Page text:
When we lost Walter Becker on 3 September 2017, we lost one of America’s great and innovative musicians. As one half of the music group Steely Dan (named after an item in a William Burroughs novel…so you get immediately the drift of the intellect of these two), Walter Becker teamed with Donald Fagan, to produce some of the most memorable music of our times. It is not an easy music to classify and anyone hoping to to “sum it up” with a label like “modern pop” or “pop rock” was going to find their description woefully inadequate. Perhaps the best place  to spot them on the musical spectrum would be Jazz Rock (the band is heavily jazz influenced) but the very fact that they can’t be easily classified is a statement of their originality and one of the reasons we like them so much. Enjoy it. Starting in 1972 with “Can’t Buy A Thrill” and continuing to their last album, “Everything Must Go” in 2003, the duo produced a series of classic songs that had a particular resonance for their generation. Songs like “Reeling in the Years” , “Do it Again”, “Ricki Don’t Lose That Number”, “Deacon Blues”,  and “My Old School” captured the zeitgeist of the post-Flower Power era of the 1970s and 1980s, simultaneously West Coast in attitude/musicianship and East Coast in cultural references. Becker, who went to Bard, where he formed an early band with Fagan and future SNL member Chevy Chase (on Drums) and Fagan were a perfect match in terms of their technical skills, musicianship, and ability to take big creative risks.  After the success of their first two albums, Steely Dan(i.e. Becker and Fagan) backed away from touring and become a studio band. The move suited their personalities and also one of their primary creative traits: perfection. They operated like film director Stanley Kubrick, who was notorious for doing up to a hundred takes of a single scene. In Becker and Fagan’s case, there were rumors of musicians being asked to do over 40 takes on a single song. But the music proves the effort was well worth worth it–you can’t go back and redo a CD once it’s released. The two–in sync creatively and professionally–disliked “messy”, and wanted their music tight and focused and controlled. They took big chances with compositions, no chances with musicians (they always worked with the very top musicians), and were industry leaders in recording performance, winning a Grammy in 1977 for “Best Engineered Recording-Non-Classical” for the album “Aja.” The group’s drive for perfection put a screeching halt to their musical production, as troubles surrounding the recording of “Gaucho” in 1980 resulted in a hiatus from recording and touring that lasted some 20 years. After the release of “Two Against Nature” in 2000, Steely Dan toured again. This weekends’ concert is from their “Two Against Nature” tour and was recorded in 2000 as part of a PBS In The Spotlight series of musical documentaries. Recorded before “Two Against Nature” was actually released, the set list includes songs from that album and some old favorites. We thank MatheusNews for posting this video (March, 2016) and making it available for sharing. The best way to honor Walter Becker is by playing and enjoying his music…and so we are. As with all of our weekend concert series presentations, we advise you to kick it to the flat screen and–especially with these guys–run the audio portion through your hifi or component audio system. And, of course,  turn it up.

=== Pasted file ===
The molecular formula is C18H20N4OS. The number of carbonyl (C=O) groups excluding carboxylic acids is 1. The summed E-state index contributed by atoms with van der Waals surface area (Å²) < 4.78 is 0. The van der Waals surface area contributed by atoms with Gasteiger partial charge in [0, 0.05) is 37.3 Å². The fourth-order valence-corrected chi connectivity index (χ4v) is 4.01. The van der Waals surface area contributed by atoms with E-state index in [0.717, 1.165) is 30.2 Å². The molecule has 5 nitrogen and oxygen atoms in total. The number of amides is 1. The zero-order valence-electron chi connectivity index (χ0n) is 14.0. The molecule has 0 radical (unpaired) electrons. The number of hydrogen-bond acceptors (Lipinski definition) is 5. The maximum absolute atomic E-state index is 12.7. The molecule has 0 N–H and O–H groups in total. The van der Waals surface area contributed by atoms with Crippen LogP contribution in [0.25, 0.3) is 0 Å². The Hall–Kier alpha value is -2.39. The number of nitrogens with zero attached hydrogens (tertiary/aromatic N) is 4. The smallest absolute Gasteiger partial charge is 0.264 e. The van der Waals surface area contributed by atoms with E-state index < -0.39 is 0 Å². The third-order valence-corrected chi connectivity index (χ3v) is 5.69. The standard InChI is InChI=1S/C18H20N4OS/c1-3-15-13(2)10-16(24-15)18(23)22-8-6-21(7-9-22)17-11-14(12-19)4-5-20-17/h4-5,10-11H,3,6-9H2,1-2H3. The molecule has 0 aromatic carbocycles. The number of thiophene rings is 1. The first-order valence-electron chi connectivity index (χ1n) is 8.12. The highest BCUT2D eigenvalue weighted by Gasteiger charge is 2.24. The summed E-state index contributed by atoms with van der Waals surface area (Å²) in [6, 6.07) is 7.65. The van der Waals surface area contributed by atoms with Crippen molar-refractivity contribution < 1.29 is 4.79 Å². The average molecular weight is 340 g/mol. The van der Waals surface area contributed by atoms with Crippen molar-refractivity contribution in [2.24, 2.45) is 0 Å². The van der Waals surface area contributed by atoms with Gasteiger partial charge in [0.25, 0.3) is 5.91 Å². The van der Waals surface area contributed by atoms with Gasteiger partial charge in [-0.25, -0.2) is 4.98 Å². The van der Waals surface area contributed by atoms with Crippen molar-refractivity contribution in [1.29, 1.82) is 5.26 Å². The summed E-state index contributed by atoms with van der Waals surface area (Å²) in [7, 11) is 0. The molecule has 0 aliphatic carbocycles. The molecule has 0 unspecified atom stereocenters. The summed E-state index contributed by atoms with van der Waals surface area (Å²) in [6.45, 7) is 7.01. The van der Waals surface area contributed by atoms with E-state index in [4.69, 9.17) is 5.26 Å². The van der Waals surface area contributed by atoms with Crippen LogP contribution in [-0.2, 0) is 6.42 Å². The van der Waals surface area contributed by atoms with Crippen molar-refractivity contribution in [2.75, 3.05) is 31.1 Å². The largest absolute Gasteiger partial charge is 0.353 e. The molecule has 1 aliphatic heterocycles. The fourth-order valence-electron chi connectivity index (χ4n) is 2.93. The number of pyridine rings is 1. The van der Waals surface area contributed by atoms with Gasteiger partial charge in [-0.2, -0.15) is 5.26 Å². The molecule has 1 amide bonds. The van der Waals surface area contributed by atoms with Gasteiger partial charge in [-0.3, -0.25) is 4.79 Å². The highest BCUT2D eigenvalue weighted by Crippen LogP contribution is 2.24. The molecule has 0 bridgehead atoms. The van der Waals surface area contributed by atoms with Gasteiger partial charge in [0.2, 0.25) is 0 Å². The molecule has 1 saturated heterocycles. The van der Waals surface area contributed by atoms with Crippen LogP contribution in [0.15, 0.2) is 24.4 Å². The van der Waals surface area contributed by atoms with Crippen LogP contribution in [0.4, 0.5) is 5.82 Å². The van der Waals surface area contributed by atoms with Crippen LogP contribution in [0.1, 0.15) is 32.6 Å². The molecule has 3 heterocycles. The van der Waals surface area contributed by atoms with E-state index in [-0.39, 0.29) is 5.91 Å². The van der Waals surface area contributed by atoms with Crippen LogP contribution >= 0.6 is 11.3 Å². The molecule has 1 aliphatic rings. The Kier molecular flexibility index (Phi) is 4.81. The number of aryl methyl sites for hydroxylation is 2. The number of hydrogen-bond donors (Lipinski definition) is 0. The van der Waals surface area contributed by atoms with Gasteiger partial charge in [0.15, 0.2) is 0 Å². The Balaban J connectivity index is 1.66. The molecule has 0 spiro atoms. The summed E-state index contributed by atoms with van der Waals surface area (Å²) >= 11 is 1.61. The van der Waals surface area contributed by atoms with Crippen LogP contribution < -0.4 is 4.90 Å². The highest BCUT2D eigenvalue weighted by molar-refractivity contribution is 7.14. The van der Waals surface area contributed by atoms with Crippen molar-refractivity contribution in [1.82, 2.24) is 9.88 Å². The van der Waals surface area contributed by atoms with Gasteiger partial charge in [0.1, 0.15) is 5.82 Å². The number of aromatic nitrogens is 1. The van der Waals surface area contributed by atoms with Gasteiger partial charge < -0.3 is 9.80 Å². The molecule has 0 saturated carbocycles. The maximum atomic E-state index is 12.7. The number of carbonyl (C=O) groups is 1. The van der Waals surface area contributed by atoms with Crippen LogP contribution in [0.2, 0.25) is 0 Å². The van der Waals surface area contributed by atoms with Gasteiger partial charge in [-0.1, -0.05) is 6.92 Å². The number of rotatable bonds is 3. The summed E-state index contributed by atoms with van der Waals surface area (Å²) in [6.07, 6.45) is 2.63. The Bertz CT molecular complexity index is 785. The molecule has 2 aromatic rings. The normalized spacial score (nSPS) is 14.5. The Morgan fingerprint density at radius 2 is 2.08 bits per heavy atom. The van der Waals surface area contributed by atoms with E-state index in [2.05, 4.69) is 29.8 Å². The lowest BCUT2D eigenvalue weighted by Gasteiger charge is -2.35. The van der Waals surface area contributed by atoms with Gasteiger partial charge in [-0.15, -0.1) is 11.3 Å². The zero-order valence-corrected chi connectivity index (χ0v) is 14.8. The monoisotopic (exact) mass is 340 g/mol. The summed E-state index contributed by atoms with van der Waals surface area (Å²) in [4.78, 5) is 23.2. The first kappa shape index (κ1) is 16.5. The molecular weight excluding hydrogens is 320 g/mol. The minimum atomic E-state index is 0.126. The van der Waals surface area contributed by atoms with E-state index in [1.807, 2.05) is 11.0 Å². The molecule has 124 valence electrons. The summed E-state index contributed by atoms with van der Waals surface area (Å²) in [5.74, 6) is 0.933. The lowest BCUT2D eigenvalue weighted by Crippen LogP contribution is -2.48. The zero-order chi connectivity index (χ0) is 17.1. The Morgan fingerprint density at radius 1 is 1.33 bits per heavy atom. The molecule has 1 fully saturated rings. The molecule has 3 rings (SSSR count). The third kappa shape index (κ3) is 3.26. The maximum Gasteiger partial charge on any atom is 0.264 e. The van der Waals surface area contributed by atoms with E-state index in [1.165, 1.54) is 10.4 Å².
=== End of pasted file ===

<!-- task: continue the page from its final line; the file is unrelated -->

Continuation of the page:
The Fine Print: This video is made available through YouTube. All rights belong to their respective rights holders. We thank all for sharing. The Weekend Concert series is organized by The Media Bunker and HNM Productions. We thank Wilson Audio for their support.